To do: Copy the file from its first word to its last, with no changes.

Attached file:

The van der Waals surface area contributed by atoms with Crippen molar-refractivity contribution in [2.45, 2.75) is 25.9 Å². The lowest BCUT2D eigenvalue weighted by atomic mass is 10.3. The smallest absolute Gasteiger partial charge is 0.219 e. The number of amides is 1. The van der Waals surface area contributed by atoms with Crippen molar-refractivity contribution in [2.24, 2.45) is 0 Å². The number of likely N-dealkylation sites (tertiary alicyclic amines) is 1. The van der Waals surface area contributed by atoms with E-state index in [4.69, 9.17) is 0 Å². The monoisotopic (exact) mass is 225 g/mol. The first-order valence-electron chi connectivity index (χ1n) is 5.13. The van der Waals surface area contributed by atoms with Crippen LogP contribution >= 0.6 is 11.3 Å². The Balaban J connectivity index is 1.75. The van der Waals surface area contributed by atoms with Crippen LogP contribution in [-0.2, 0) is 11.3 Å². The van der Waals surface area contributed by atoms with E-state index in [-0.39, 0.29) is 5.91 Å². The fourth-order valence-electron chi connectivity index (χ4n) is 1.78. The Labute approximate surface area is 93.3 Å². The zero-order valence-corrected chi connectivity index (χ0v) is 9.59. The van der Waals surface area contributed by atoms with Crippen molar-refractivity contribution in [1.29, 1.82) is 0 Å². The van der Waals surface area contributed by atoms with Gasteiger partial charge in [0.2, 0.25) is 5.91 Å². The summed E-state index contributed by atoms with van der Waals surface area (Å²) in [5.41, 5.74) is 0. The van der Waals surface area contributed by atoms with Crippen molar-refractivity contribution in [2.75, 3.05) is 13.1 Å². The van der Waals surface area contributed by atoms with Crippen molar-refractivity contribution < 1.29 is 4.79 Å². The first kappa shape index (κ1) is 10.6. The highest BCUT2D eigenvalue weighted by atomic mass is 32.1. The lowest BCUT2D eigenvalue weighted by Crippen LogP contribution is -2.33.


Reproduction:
The van der Waals surface area contributed by atoms with Crippen molar-refractivity contribution in [2.45, 2.75) is 25.9 Å². The lowest BCUT2D eigenvalue weighted by atomic mass is 10.3. The smallest absolute Gasteiger partial charge is 0.219 e. The number of amides is 1. The van der Waals surface area contributed by atoms with Crippen molar-refractivity contribution in [2.24, 2.45) is 0 Å². The number of likely N-dealkylation sites (tertiary alicyclic amines) is 1. The van der Waals surface area contributed by atoms with E-state index in [4.69, 9.17) is 0 Å². The monoisotopic (exact) mass is 225 g/mol. The first-order valence-electron chi connectivity index (χ1n) is 5.13. The van der Waals surface area contributed by atoms with Crippen LogP contribution >= 0.6 is 11.3 Å². The Balaban J connectivity index is 1.75. The van der Waals surface area contributed by atoms with Crippen LogP contribution in [-0.2, 0) is 11.3 Å². The van der Waals surface area contributed by atoms with E-state index in [-0.39, 0.29) is 5.91 Å². The fourth-order valence-electron chi connectivity index (χ4n) is 1.78. The Labute approximate surface area is 93.3 Å². The zero-order valence-corrected chi connectivity index (χ0v) is 9.59. The van der Waals surface area contributed by atoms with Crippen molar-refractivity contribution in [1.29, 1.82) is 0 Å². The van der Waals surface area contributed by atoms with Gasteiger partial charge in [0.2, 0.25) is 5.91 Å². The summed E-state index contributed by atoms with van der Waals surface area (Å²) in [5.41, 5.74) is 0. The van der Waals surface area contributed by atoms with Crippen molar-refractivity contribution in [2.75, 3.05) is 13.1 Å². The van der Waals surface area contributed by atoms with Crippen molar-refractivity contribution < 1.29 is 4.79 Å². The first kappa shape index (κ1) is 10.6. The highest BCUT2D eigenvalue weighted by atomic mass is 32.1. The lowest BCUT2D eigenvalue weighted by Crippen LogP contribution is -2.33.